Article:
Sunday, March 3, 2019
Video column: "The Favourite"
As I’m writing this Olivia Colman was just revealed as the surprise winner for the Best Actress Oscar, beating out heavy favorite Glenn Close. She was absolutely wonderful in “The Favourite,” although anyone who’s honest recognizes that hers is the supporting role, while Emma Stone and Rachel Weisz are the leads.
Here’s a handy primer for mainstream movies: lead characters act upon their world and make things happen (or have things happen to them); supporting characters have little of their lives depicted other than that which impacts the protagonist(s)’ journey.
To put it into grammatical terms, leads are the subjects and supporting characters are the objects.
“The Favourite” is the embellished true story of the court of Queen Anne of Britain in the early 1800s. Widowed and without heirs, Anne (Colman) has become the creature of her friend, Sarah Churchill, Duchess of Marlborough (Rachel Weisz), a “court favorite” who more or less acts in the stead of the monarch, who is either too sick or too disinterested in the running of her government.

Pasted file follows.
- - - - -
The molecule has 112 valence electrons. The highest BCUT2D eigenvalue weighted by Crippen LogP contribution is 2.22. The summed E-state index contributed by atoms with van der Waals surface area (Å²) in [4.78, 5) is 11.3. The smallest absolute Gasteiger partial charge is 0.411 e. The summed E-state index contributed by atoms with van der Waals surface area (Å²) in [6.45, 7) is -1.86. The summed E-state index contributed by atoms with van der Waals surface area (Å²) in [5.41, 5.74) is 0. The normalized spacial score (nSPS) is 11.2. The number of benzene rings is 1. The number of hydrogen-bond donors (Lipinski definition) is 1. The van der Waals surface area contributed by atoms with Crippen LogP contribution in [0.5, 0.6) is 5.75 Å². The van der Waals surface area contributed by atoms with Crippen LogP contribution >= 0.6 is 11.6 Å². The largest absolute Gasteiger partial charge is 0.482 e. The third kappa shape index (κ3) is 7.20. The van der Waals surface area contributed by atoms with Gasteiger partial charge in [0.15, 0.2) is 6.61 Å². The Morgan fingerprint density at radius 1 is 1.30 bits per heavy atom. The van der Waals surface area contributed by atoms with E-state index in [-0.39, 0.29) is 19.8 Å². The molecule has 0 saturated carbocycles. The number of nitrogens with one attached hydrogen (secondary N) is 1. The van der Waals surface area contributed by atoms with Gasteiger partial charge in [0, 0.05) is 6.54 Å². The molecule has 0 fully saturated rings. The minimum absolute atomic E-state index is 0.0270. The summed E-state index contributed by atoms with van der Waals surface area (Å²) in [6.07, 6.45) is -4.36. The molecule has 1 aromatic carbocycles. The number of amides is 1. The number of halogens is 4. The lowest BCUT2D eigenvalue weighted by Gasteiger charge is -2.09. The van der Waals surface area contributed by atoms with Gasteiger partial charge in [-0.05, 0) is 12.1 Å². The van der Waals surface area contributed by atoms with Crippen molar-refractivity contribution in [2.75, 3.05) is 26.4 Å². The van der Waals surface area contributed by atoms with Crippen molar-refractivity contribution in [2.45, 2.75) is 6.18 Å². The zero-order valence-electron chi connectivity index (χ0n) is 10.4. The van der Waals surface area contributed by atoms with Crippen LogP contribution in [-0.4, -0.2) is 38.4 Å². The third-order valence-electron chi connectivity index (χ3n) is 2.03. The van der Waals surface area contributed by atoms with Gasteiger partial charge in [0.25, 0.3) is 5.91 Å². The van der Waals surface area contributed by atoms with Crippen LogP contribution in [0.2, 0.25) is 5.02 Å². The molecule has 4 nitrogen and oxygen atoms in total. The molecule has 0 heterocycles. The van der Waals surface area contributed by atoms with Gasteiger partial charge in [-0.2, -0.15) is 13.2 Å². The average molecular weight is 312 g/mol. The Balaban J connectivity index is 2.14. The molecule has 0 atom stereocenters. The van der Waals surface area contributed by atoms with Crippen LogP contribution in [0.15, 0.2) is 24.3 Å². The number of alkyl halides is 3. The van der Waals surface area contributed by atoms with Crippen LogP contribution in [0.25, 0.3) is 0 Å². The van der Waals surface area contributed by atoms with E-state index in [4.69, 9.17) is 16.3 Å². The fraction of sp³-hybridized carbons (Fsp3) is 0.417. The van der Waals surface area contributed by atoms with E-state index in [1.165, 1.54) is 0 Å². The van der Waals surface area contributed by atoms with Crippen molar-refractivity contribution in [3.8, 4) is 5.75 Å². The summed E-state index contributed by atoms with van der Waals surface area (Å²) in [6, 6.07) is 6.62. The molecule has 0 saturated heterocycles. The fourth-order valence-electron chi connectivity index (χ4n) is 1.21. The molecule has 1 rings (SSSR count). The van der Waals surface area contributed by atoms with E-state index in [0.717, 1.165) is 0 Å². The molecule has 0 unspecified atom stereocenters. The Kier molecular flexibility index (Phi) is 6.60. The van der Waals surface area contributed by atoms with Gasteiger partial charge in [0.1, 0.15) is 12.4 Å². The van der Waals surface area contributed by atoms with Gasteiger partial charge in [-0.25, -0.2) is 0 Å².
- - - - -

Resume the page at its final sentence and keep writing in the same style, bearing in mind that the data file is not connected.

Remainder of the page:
As the story opens England’s war with France is still raging, and there is much debate about whether to end it or continue. Marlborough is opposing the Tory party leader (Nicholas Hoult) in deciding to press on or give in.
Enter Abigail Hill, a cousin of Marlborough’s fallen on hard times who begs a job as a scullery maid in the palace. Seemingly young and witless, Abigail soon realizes that the relationship between Anne and Marlborough is filled with both romance and abuse. She slyly worms her way in between the two women, eventually taking Marlborough’s place in the queen’s bed.
Like “Dangerous Liaisons” a generation ago, “The Favourite” is a period costume drama that beats with a vibrant modern heart. It’s a tale of love, betrayal and intrigue -- with the boys mostly on the side.
Bonus features are rather scant, consisting of a few deleted scenes and a making-of documentary: “The Favourite: Unstitching the Costume Drama.”